US interested in digestive health but lacks info, finds DSM

By Clarisse Douaud

- Last updated on GMT

Related tags Digestive health Immune system

Over a third of US respondents in a recent survey said they don't
know if they have consumed products enriched for gastrointenstinal
health in the past 6 months, indicating more awareness is still
needed on this side of the Atlantic.

The survey, contracted by Dutch ingredients maker DSM, was put to consumers in the US, France, Germany and the Netherlands to find out what customers' digestive health needs are, with a view to guiding future clinical research.

The survey shows the US is lagging behind Europe in terms of accepting the idea of friendly bacteria, where less than a quarter of respondents were unsure of their gi health product consumption. But the situation in the US is slowly changing through increased exposure thanks to campaigns such as that of Danone's Activia line.

DSM has a solid reason to investigate customer needs in the US specifically, as it has begun selling its brand of Lafti probiotics for supplements as well for dairy in the country.

According to the survey, Americans are in fact just as concerned about their health, if not more, than Europeans- they just may not know as much about the issue. Overall health was highlighted as a "very important"​ issue for 55 percent of US respondents, compared to just over 50 percent for European respondents.

This does not mean they lead healthy lifestyles though, according to Birgit Kamp, business manager for digestive health at DSM. "How many of these people turn their attitude into behavior?"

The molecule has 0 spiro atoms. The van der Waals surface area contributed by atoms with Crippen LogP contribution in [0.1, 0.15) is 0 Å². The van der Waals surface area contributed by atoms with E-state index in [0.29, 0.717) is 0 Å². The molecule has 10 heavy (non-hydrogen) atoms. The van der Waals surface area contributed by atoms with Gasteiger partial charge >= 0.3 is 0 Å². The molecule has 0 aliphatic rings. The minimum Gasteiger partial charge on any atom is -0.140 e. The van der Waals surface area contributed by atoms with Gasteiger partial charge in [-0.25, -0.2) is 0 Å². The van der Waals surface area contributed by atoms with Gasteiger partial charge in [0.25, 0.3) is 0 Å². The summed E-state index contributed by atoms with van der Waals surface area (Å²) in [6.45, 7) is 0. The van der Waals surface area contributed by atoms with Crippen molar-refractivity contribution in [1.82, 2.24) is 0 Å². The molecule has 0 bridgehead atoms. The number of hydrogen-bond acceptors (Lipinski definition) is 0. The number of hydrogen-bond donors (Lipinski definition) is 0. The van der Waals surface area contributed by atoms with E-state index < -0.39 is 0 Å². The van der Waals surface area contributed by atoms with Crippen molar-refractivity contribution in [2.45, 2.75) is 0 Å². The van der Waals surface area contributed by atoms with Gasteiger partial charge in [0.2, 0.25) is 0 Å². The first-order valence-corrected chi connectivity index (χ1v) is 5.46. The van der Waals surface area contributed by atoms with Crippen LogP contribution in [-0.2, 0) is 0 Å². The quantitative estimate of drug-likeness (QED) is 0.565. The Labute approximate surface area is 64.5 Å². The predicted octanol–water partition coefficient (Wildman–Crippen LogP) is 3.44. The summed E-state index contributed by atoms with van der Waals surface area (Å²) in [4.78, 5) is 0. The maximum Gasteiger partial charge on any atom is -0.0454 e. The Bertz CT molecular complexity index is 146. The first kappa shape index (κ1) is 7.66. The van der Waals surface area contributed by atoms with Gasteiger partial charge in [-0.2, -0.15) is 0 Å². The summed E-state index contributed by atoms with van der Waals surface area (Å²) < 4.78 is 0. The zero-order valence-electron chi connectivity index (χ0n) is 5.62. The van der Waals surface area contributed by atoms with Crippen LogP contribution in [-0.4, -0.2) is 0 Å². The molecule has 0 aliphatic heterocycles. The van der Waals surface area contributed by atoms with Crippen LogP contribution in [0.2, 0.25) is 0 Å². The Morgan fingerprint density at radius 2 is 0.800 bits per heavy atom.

And while waiting for ideas to translate into action, ingredients makers have had to sit back and wait for the advertising to trickle down to the consumer and incite a need for probiotics in the US.

The message is still rippling out in Europe, where Danone's sales of its probiotic Activia yoghurt rose 30 percent in the third quarter of 2005.

"I think it's very much a question of education,"​ said Kamp. "Educating the consumers that not all bacteria are bad bacteria."

Another factor could be the health claims regulation in the US. No health claim has been approved linking probiotics to digestive health, so manufacturers may be understandably wary of putting bold claims on their products. In the EU, where health claims legislation is on the point of being introduced, mild claims have been acceptable - or at least not penalized - in some countries.

The survey, led by Dutch firm TNS NIPO, isolated heart health, weight management and immune system health as the three most important areas of concern for US respondents. The immune system showed up in the 'top three' lists for all five countries, and DSM is conducting research accordingly.

"Natural defense is one of our key strategic areas,"​ said Kamp, adding that DSM is looking at how it can zero in on a strategic scope that would differentiate the company from other probiotic suppliers.

In order to find out what food vehicles could work best for probiotics, the DSM study asked consumers specific questions about their digestive health, attitudes to the subject, as well as about their diets. The results are not publicly available because of their strategic nature said Kamp.

TNS NIPO conducted two qualitative focus group sessions per country in the study and a quantitative Internet survey.

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